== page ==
Recommended Reading

"The Films of the Twenties"

by Jerry Vermilye (The Citadel Press, 1985, 256 pages)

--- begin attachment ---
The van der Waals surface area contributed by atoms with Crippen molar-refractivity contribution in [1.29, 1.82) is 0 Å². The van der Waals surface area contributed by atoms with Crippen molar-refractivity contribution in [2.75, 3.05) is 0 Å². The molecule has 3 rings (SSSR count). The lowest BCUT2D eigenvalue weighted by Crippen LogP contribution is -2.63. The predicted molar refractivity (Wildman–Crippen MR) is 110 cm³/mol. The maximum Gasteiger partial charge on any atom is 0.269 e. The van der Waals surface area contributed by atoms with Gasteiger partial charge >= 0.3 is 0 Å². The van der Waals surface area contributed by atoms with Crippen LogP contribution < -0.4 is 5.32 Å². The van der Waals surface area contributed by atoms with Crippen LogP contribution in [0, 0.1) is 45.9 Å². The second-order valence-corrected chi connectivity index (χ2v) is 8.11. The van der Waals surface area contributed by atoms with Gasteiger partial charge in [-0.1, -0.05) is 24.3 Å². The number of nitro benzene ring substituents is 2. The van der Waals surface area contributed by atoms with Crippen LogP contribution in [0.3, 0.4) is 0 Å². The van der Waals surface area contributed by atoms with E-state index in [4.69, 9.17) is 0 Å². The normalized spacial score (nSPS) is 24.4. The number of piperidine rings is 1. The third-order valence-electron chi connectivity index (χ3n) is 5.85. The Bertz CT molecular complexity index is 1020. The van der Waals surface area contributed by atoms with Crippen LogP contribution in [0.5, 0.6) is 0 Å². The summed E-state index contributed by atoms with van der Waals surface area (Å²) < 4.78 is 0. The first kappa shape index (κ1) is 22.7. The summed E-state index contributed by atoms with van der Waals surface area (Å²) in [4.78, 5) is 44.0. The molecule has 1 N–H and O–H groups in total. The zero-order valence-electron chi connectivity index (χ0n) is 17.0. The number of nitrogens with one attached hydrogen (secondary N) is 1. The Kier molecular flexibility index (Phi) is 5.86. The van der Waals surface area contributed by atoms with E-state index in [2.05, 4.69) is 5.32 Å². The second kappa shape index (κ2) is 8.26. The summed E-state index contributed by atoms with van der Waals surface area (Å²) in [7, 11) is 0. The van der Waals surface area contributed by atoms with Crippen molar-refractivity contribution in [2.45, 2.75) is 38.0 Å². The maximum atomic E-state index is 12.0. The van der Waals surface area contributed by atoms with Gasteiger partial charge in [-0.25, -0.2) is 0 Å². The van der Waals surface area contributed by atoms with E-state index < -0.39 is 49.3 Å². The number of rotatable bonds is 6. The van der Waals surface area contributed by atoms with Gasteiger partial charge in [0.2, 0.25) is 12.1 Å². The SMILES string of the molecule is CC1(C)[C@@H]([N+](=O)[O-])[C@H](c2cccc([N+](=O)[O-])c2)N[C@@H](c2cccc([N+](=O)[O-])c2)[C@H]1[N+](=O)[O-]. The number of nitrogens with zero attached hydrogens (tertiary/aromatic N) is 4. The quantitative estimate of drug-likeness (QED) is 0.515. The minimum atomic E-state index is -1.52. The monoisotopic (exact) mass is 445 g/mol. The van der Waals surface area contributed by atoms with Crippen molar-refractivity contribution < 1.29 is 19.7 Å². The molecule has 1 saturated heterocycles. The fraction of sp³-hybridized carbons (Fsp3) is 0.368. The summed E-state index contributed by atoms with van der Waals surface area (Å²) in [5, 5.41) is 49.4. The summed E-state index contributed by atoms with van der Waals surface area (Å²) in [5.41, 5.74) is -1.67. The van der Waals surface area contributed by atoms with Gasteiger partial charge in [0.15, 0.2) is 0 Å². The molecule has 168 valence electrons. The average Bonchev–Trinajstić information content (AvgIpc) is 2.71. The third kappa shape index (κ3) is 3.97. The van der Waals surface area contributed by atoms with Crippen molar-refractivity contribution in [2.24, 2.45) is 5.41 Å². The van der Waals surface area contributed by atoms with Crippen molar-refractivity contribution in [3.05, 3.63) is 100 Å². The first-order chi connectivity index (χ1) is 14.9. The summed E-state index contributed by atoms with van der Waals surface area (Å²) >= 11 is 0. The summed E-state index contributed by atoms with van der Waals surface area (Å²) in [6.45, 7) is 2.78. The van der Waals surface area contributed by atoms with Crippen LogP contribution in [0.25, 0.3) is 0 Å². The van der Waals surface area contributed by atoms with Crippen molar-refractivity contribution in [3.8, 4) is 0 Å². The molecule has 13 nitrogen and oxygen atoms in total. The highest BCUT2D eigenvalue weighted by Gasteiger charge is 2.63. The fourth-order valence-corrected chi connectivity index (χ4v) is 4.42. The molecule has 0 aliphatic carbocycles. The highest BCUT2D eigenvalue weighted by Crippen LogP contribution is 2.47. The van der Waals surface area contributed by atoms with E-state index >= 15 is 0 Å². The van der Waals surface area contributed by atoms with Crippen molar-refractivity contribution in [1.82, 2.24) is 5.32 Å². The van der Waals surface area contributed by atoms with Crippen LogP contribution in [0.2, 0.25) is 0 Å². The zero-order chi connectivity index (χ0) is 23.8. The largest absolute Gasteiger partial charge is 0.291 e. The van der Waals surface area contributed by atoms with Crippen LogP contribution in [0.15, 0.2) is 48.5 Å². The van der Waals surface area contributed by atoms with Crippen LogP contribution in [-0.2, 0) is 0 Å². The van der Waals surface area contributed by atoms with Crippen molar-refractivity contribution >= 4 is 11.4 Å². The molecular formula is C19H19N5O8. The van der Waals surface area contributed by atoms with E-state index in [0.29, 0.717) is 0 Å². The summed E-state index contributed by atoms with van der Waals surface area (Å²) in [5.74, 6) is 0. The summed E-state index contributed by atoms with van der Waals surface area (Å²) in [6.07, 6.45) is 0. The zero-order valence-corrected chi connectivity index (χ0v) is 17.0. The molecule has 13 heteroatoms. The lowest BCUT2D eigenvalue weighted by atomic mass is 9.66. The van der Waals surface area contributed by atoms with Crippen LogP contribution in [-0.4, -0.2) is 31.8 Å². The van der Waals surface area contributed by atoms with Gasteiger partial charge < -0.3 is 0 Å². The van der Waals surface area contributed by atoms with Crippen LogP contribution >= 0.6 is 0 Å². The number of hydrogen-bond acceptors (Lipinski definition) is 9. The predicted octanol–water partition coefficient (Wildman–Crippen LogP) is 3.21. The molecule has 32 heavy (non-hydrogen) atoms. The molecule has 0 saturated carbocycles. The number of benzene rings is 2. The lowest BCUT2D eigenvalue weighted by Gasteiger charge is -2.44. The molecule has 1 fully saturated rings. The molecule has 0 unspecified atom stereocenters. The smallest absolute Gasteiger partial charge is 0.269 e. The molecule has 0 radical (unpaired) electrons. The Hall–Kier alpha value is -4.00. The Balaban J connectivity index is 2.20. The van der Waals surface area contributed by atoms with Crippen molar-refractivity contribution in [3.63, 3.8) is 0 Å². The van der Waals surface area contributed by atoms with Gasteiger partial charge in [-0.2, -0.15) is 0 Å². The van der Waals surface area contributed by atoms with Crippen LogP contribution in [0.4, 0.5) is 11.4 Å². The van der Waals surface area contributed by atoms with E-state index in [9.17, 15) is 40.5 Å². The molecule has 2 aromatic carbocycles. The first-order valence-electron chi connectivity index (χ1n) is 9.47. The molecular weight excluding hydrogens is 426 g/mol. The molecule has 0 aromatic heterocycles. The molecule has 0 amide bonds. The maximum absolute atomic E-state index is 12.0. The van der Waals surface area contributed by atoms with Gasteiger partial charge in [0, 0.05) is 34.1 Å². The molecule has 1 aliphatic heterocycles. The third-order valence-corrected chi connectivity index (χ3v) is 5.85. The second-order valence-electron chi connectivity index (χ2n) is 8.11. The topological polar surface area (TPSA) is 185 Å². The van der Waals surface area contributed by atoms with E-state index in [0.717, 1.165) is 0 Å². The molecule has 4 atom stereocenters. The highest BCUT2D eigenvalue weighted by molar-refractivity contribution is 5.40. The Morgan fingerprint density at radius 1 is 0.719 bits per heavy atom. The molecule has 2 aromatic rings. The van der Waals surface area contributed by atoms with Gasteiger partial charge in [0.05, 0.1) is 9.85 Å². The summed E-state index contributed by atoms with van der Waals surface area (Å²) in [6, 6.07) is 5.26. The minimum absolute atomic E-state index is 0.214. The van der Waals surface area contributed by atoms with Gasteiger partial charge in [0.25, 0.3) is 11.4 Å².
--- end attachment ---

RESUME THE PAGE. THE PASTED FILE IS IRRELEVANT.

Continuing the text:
This is the type of book Citadel Press has been so well known for over the years . . . not a great book, but a fun book to have. It's sort of reminiscent of Joe Franklin's (Everson's) Classics of the Silent Screen except there's no section on the stars, just a commentary on 75 films from the 1920-29 period. Keep in mind that the book covers some sound films, too, since it is supposed to be a sampling of films from the entire decade. Vermilye's lengthy introduction is good, and there are plenty of really nice photos, but the most appealing thing about the book is his selection of films. The usual ones are there: "Way Down East," "Oliver Twist," "Anna Christie," "The Navigator," "The Gold Rush," "The Phantom of the Opera," "It," "Sunrise," "The Wind," and so on, but Vermilye also includes some lesser known titles such as "If I Were King," "Too Wise Wives," "A Doll's House," "The Green Goddess," "Lucretia Lombard," "Her Sister From Paris," "Exit Smiling," "Loves of Carmen," "The Barker," and others. Although he doesn't go into any real depth on any of the films, and the synopses are minimal, the book is nevertheless enjoyable and certainly whets the reader's appetite to see some of these lesser known films, that is, if they still exist.

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